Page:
When I began to train health professionals in human sexuality, there was little available to them. Few physicians or nurses had the train needed to be able to provide accurate, up-to-date information about sexual health, or the comfort level to do so with their patients.
Alas, despite more than 30 years, and oodles of available training, for most health professionals, the issues remain “time” and “comfort.”
Unless you insist on having a candid talk with your physician about the sexual problems you are having, it is likely that you’ll never talk about your sexual concerns.
This is a big mistake for couples as they age.
I have no medical training. I’m a clinical psychologist. However, I do know that there is concrete, helpful medical interventions that make a huge difference in the lives of couples. It enables them to expand their choices of sexual activities for those who are post-menopausal.
It is also not helpful to give an erectile drug (like Viagra) to a man who has been inactive sexually for years and say “go to it!” Sex is quite a bit more than genital interaction.
However, the way your genitals change as a result of aging should be understood, and these changes taken into account when you are sexual.
Here are a few tips to consider:
Allow yourselves more time to become aroused. Don’t take it personally when either one of you doesn’t instantly get turned on. Stick with it. Recognize that while the physical changes might be gradual, they may also have happened in a step-wise manner. Bigger changes may have shown up in what seems like a sudden way. Begin a conversation about what’s happening between you right now, not what should be happening, based on past sexual behavior.
For example, as people age, they usually need more direct stimulation. Whereas once it took only a look, now you may need to be physically touched.
Sometimes women don’t want to talk about the burning or stretching feelings that happen vaginally after menopause, so they try to “grin and bear it.” This is a mistake. This can result in tiny tearing of the vaginal walls. These tears can take a long time to heal.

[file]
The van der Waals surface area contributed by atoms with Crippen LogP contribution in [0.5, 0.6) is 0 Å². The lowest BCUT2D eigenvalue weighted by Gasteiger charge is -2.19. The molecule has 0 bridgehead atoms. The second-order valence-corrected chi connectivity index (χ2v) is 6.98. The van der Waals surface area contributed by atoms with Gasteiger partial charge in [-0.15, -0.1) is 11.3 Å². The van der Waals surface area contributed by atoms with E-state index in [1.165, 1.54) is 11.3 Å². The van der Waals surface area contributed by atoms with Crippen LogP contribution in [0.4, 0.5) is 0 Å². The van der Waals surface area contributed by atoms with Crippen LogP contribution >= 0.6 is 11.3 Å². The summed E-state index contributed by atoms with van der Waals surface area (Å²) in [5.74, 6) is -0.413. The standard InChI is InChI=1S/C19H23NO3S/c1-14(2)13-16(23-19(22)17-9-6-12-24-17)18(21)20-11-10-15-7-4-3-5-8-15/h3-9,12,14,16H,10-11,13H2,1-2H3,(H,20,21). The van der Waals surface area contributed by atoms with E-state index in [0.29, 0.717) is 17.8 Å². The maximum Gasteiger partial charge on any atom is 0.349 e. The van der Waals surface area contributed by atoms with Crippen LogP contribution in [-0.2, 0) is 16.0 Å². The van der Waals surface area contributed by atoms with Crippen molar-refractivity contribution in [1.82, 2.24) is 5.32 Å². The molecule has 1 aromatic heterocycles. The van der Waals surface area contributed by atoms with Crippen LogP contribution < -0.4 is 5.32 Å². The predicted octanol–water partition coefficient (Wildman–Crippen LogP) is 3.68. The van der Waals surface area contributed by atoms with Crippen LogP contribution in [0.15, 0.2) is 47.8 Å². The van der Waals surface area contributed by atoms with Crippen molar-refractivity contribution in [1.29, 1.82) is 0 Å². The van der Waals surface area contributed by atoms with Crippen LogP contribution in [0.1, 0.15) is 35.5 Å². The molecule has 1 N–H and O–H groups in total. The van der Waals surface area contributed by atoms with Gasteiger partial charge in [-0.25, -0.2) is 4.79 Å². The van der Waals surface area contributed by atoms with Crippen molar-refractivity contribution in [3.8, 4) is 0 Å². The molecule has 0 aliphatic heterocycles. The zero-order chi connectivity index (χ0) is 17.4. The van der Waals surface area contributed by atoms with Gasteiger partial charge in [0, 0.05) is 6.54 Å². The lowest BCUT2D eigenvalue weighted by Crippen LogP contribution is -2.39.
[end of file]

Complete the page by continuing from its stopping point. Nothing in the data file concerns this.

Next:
There are now products on the market that can release tiny amounts of hormones directly into the vagina, and make a remarkable difference to older women in terms of vaginal lubrication, tissue flexibility, and clitoral sensitivity. They even help control other symptoms such as itching and urinary constancy.
However, as mentioned above, few physicians bring up the topic to their older female patients. And many older women assume that if their physician doesn’t mention it, it isn’t an appropriate product for them. This isn’t necessarily so.
Here are some conversation starters with your doctor or health practitioner:
It is unrealistic to expect that every sexual experience will go wonderfully, or that older men should be able to obtain and keep an erection each and every time they are sexual. However, it is not unrealistic to expect that MOST sexual situations will go PRETTY WELL, MOST OF THE TIME. In other words, if your erection wanes once in a while, or you lose your erection occasionally, this is not something to be concerned about. Like a trick knee or a tennis elbow, adjusting to growing old isn’t for the weak, and you have to allow for a certain amount of give-and-take.
However, you should seek out help if you find that out of 10 sexual experiences, 3-5 go poorly for you. Problems with erections can mean other serious health issues that should not be ignored, particularly vascular, neurological, and hormonal difficulties. Even stress, surgery, or medications can impact your erections. Or drinking alcohol or smoking.
So talk to your doctor.
Prepare to have a conversation about erectile problems by jotting down the following:
Then bring the list with you, and review it with your doctor, investigating all that can contribute to problems with erections.
Got a clean bill of health but would still like a better sex life?
Dr. K is the President and CEO of Couples Therapy Inc. She maintains her online couples therapy and sex therapy practice for couples in Massachusetts, Florida, Arizona and California. She is a Gottman Certified Couples Therapist, has advanced training in Emotionally Focused Couples Therapy, and has been a AASECT board-certified sex therapist from 1982-2017. She continues to work as a sex therapist.
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